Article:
Banana Republic by Eric Sean Rawson is about the comedic struggle of William Sydney Porter during the banana wars of the early 20th century in the fictional Coralio. Porter gets in over his head when he lands in Central America and establishes a newspaper. As he gets settled amid the conflict between the US and native interests, he faces opposition from Walter Whitaker, who is seeking to advance US commercial interests in the area, particularly for his fruit business.
Historically, military interventions, as depicted in the novel, were most often carried out by the US marines and robber barons, which Porter fights using his paper at his own peril. As Whitaker plots against Porter and uses his power to influence the local government, the situation is reminiscent of US actions in Honduras.
While those conflicts were real, Rawson paints an interesting proxy that feels real and compelling. Banana Republic mirrors the historical realities of the time as contracts between local governments and US companies most often involved exclusive rights to a piece of land in exchange for building railroads.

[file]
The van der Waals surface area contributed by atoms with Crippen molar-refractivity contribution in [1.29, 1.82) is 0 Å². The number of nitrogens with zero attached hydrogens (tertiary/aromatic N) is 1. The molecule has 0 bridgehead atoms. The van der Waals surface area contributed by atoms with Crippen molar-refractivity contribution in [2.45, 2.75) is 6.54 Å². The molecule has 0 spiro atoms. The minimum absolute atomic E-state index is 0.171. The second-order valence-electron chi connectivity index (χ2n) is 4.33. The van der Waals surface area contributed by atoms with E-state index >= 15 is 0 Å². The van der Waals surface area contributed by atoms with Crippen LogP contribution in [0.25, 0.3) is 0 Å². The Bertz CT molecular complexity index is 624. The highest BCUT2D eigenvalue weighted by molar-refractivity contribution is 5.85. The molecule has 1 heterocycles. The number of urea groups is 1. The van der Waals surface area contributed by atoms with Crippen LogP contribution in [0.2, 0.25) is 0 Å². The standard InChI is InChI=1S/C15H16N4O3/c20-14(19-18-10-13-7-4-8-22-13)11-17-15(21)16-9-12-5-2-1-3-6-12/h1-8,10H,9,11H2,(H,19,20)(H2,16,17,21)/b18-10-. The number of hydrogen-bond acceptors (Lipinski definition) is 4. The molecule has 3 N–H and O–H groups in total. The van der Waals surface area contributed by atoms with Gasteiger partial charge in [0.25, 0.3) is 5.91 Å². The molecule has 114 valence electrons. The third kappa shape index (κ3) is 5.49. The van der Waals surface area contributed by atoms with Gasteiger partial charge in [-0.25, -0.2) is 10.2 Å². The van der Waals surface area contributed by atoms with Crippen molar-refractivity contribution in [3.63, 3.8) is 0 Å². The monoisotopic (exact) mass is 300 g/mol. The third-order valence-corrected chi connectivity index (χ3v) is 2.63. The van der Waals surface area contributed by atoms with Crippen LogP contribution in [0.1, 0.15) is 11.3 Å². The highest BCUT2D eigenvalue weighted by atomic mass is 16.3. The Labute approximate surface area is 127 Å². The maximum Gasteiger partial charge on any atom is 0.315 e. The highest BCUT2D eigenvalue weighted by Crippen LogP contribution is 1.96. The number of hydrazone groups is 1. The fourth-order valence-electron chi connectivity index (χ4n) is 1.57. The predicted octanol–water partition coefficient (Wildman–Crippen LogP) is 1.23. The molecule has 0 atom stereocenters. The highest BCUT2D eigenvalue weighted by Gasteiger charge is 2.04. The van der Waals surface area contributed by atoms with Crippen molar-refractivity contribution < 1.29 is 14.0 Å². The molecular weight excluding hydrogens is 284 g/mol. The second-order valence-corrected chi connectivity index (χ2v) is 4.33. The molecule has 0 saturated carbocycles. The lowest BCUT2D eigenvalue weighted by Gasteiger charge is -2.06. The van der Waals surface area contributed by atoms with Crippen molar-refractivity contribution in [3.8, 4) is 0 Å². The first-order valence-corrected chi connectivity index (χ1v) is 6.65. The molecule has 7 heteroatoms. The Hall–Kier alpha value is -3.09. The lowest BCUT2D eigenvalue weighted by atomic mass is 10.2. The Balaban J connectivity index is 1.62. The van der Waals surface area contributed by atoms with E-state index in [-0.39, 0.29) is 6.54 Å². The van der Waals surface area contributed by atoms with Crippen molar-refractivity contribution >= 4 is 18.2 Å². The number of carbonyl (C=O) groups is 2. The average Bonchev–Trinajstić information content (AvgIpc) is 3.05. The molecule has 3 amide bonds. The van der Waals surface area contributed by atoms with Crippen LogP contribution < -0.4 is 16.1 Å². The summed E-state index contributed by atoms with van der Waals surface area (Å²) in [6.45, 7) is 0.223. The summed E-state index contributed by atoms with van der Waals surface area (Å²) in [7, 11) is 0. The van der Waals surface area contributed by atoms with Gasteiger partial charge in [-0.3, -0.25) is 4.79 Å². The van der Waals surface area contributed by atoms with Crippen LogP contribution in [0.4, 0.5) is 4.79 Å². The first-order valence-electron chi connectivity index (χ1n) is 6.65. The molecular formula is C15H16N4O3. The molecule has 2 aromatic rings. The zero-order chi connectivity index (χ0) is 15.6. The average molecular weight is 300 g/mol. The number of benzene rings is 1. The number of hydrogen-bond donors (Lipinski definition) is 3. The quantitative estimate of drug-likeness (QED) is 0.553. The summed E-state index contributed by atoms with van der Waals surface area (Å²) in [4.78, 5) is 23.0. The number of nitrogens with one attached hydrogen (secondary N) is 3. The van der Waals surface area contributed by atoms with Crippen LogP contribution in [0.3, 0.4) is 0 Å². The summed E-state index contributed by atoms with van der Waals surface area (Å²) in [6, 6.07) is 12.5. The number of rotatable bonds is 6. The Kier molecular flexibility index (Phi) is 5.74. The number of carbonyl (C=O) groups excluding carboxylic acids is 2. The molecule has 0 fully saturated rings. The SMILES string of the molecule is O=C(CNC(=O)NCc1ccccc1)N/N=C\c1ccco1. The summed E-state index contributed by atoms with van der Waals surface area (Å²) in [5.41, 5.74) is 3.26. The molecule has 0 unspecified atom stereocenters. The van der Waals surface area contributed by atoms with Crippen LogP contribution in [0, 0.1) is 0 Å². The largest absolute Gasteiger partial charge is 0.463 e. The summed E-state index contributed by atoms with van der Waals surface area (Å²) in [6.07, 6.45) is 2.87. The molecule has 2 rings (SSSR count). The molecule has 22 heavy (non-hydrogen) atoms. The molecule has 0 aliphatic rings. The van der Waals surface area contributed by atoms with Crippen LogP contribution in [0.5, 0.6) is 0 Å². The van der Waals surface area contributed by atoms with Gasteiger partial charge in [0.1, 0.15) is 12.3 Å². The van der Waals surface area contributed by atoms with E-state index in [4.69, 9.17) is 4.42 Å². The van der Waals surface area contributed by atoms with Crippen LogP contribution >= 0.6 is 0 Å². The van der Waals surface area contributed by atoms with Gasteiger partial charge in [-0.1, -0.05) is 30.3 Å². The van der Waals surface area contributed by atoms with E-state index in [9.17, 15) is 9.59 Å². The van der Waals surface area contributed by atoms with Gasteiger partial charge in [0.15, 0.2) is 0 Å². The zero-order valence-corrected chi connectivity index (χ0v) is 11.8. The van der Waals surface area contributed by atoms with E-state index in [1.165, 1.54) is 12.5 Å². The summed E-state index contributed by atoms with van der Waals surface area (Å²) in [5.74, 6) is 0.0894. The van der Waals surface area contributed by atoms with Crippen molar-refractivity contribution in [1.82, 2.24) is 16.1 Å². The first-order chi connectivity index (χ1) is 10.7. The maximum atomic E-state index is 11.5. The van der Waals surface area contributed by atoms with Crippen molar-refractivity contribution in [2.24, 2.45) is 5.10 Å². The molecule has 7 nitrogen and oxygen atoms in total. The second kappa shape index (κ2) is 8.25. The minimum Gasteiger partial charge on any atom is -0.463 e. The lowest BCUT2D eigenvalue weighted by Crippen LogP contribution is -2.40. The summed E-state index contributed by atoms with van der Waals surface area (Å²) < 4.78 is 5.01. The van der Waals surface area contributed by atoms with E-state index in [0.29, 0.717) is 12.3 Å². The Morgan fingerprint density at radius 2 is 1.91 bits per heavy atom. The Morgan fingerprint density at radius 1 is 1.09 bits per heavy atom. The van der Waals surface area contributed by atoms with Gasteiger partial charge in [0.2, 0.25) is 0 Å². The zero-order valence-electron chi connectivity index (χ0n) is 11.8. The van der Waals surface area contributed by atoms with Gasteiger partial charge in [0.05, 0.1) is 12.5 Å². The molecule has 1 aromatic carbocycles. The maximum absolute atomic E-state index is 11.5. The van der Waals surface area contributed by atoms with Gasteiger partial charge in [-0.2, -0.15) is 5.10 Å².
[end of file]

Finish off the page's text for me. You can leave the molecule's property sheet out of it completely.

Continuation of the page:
A fun and interesting historical snapshot, Banana Republic is an easy read that will transport you to a fraught tropical paradise, with compelling, curious, and witty characters. In this surefire page-turner, follow Rawson’s Sydney Porter as he struggles against authority to eventually become the legendary writer, O. Henry.
|Page Count||261 pages|
|Publisher||Regal House Publishing|
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